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A low-noise on-chip coherent microwave source


The scaling up of quantum computers operating in the microwave domain requires advanced control electronics, and the use of integrated components that operate at the temperature of the quantum devices is potentially beneficial. However, such an approach requires ultralow power dissipation and high signal quality to ensure quantum-coherent operations. Here we report an on-chip device that is based on a Josephson junction coupled to a spiral resonator and is capable of coherent continuous-wave microwave emission. We show that the characteristics of the device accurately follow a theory based on the perturbative treatment of a capacitively shunted Josephson junction as the gain element. The infidelity of typical quantum gate operations due to phase noise of this cryogenic 25 pW microwave source is less than 0.1% up to 10 ms evolution time, which is below the infidelity caused by dephasing in state-of-the-art superconducting qubits. Together with future cryogenic amplitude and phase modulation techniques, our approach may lead to scalable cryogenic control systems for quantum processors.

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Fig. 1: Working principle and device structure.
Fig. 2: Characteristics of the spiral-resonator source.
Fig. 3: Emission spectrum with injection locking.
Fig. 4: Noise properties of the on-chip source with injection locking.

Data availability

Data supporting the findings of this study are available at

Code availability

The algorithms used for the findings of this study are available within the paper and files in the Supplementary Information.


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We have received funding from the Centre for Quantum Engineering at Aalto under grant no. JVSG; European Research Council under grant no. 681311 (QUESS) and Marie Skłodowska-Curie grant no. 795159; and Academy of Finland through its Centres of Excellence Programme (project nos. 336810, 312300, 312059 and 312295 and grant nos. 314447, 314449, 316551 and 335460). We thank H. Sipola, R. Kokkoniemi, J.-P. Girard, O.-P. Saira and J. Pekola for useful discussion.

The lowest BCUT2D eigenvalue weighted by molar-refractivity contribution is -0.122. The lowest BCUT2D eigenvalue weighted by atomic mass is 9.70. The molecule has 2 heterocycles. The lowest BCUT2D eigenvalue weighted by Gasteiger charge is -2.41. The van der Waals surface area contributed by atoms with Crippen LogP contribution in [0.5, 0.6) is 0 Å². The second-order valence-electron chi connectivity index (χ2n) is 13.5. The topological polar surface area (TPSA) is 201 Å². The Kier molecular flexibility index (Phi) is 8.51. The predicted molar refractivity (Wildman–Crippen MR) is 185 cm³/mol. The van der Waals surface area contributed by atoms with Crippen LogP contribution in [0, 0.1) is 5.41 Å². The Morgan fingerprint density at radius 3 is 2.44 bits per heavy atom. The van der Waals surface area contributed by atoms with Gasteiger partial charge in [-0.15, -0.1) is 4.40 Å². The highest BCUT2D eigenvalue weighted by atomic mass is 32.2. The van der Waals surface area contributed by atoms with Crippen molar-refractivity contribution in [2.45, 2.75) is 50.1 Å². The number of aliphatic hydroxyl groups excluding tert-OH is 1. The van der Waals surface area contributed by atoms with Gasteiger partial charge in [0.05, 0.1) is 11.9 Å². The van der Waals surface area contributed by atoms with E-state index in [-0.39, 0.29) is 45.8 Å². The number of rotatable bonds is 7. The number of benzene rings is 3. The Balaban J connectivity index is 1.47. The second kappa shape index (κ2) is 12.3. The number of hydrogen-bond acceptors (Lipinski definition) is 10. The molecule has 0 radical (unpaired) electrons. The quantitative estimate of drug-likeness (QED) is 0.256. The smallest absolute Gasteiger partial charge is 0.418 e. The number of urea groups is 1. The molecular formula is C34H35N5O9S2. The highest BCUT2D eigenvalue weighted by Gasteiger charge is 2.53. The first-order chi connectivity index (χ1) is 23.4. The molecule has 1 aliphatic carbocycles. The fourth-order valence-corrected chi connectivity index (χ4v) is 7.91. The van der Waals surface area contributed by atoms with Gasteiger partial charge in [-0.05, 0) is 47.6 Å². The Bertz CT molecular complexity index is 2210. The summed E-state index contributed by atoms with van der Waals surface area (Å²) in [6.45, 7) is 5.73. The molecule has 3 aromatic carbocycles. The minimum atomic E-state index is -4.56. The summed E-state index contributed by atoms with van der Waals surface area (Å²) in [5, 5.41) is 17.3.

Author information

Authors and Affiliations



C.Y. conducted the experiments and data analysis with inputs from the other authors. J.H. developed the analytical model and contributed to the data analysis. J.H. and V.V. designed the device with input from L.G. who fabricated the sample. J.Z. and J.I. assisted in the heterodyne detection. C.Y., J.H., J.G. and M.M. conceived the experimental idea. The manuscript was written by C.Y., J.H. and M.M. with comments from all the authors. M.M. acted as the main supervisor of the work.

Corresponding authors

Correspondence to Chengyu Yan or Mikko Möttönen.

Ethics declarations

Competing interests

The authors declare the following: M.M. is a co-founder and Chief Scientist of IQM. Some of the authors are inventors in the granted patent titled ‘Vector signal generator operating on microwave frequencies, and method for generating time-controlled vector signals on microwave frequencies (FI128904B)’ applied by Aalto University Foundation Sr. and VTT Technical Research Centre of Finland and invented by M.M., J.H., T. Ollikainen, and J.G. Patent nos. CN111697926A, WO2020183060A1 and TW202107837A belonging to the same patent family have been applied by IQM. These patents relate to the work reported in this manuscript in a way that the invention involves, but is not limited to, a voltage-biased Josephson junction for microwave generation.

Additional information

Peer review informationNature Electronics thanks Johannes Fink, Gary Steele and the other, anonymous, reviewer(s) for their contribution to the peer review of this work.

Publisher’s note Springer Nature remains neutral with regard to jurisdictional claims in published maps and institutional affiliations.